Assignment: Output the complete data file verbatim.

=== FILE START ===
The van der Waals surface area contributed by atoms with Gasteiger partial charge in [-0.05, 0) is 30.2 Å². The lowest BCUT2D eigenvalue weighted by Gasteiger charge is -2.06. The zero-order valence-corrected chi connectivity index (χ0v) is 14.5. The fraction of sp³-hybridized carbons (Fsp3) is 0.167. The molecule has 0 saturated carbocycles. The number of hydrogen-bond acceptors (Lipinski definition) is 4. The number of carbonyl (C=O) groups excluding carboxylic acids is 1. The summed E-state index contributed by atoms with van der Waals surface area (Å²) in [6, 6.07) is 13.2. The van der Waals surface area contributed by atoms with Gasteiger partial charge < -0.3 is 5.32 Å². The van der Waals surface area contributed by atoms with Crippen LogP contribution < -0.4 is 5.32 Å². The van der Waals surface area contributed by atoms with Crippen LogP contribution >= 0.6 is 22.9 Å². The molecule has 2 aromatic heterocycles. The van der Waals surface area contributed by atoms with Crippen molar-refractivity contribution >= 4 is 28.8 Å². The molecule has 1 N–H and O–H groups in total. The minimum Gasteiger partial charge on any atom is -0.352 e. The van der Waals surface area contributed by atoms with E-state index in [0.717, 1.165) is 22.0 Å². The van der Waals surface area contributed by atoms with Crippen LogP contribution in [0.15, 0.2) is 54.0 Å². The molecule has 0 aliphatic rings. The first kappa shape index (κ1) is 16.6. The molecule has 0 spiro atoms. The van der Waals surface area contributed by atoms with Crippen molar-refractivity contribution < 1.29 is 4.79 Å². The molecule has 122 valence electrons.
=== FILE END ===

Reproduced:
The van der Waals surface area contributed by atoms with Gasteiger partial charge in [-0.05, 0) is 30.2 Å². The lowest BCUT2D eigenvalue weighted by Gasteiger charge is -2.06. The zero-order valence-corrected chi connectivity index (χ0v) is 14.5. The fraction of sp³-hybridized carbons (Fsp3) is 0.167. The molecule has 0 saturated carbocycles. The number of hydrogen-bond acceptors (Lipinski definition) is 4. The number of carbonyl (C=O) groups excluding carboxylic acids is 1. The summed E-state index contributed by atoms with van der Waals surface area (Å²) in [6, 6.07) is 13.2. The van der Waals surface area contributed by atoms with Gasteiger partial charge < -0.3 is 5.32 Å². The van der Waals surface area contributed by atoms with Crippen LogP contribution < -0.4 is 5.32 Å². The van der Waals surface area contributed by atoms with Crippen LogP contribution >= 0.6 is 22.9 Å². The molecule has 2 aromatic heterocycles. The van der Waals surface area contributed by atoms with Crippen molar-refractivity contribution >= 4 is 28.8 Å². The molecule has 1 N–H and O–H groups in total. The minimum Gasteiger partial charge on any atom is -0.352 e. The van der Waals surface area contributed by atoms with E-state index in [0.717, 1.165) is 22.0 Å². The van der Waals surface area contributed by atoms with Crippen LogP contribution in [0.15, 0.2) is 54.0 Å². The molecule has 0 aliphatic rings. The first kappa shape index (κ1) is 16.6. The molecule has 0 spiro atoms. The van der Waals surface area contributed by atoms with Crippen molar-refractivity contribution < 1.29 is 4.79 Å². The molecule has 122 valence electrons.